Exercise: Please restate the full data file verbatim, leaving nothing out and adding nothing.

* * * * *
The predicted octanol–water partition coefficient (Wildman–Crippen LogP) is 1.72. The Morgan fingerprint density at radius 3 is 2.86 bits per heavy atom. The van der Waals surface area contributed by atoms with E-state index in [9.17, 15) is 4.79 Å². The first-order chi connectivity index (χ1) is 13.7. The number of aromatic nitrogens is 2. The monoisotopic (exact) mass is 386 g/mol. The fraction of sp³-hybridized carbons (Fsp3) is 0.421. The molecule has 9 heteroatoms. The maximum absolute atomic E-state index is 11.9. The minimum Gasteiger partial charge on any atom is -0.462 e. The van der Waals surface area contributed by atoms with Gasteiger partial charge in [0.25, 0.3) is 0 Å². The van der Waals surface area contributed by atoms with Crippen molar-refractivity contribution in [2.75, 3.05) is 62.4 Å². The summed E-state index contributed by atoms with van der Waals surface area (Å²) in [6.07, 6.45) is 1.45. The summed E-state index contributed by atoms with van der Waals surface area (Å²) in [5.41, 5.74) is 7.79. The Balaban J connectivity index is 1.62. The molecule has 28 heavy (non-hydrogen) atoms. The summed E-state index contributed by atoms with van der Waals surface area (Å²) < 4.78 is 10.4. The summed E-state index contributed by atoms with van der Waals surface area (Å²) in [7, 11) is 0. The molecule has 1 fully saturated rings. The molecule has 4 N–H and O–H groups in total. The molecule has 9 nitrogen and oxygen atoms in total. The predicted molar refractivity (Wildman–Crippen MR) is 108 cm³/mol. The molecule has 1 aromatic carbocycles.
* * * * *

The predicted octanol–water partition coefficient (Wildman–Crippen LogP) is 1.72. The Morgan fingerprint density at radius 3 is 2.86 bits per heavy atom. The van der Waals surface area contributed by atoms with E-state index in [9.17, 15) is 4.79 Å². The first-order chi connectivity index (χ1) is 13.7. The number of aromatic nitrogens is 2. The monoisotopic (exact) mass is 386 g/mol. The fraction of sp³-hybridized carbons (Fsp3) is 0.421. The molecule has 9 heteroatoms. The maximum absolute atomic E-state index is 11.9. The minimum Gasteiger partial charge on any atom is -0.462 e. The van der Waals surface area contributed by atoms with Gasteiger partial charge in [0.25, 0.3) is 0 Å². The van der Waals surface area contributed by atoms with Crippen molar-refractivity contribution in [2.75, 3.05) is 62.4 Å². The summed E-state index contributed by atoms with van der Waals surface area (Å²) in [6.07, 6.45) is 1.45. The summed E-state index contributed by atoms with van der Waals surface area (Å²) in [5.41, 5.74) is 7.79. The Balaban J connectivity index is 1.62. The molecule has 28 heavy (non-hydrogen) atoms. The summed E-state index contributed by atoms with van der Waals surface area (Å²) < 4.78 is 10.4. The summed E-state index contributed by atoms with van der Waals surface area (Å²) in [7, 11) is 0. The molecule has 1 fully saturated rings. The molecule has 4 N–H and O–H groups in total. The molecule has 9 nitrogen and oxygen atoms in total. The predicted molar refractivity (Wildman–Crippen MR) is 108 cm³/mol. The molecule has 1 aromatic carbocycles.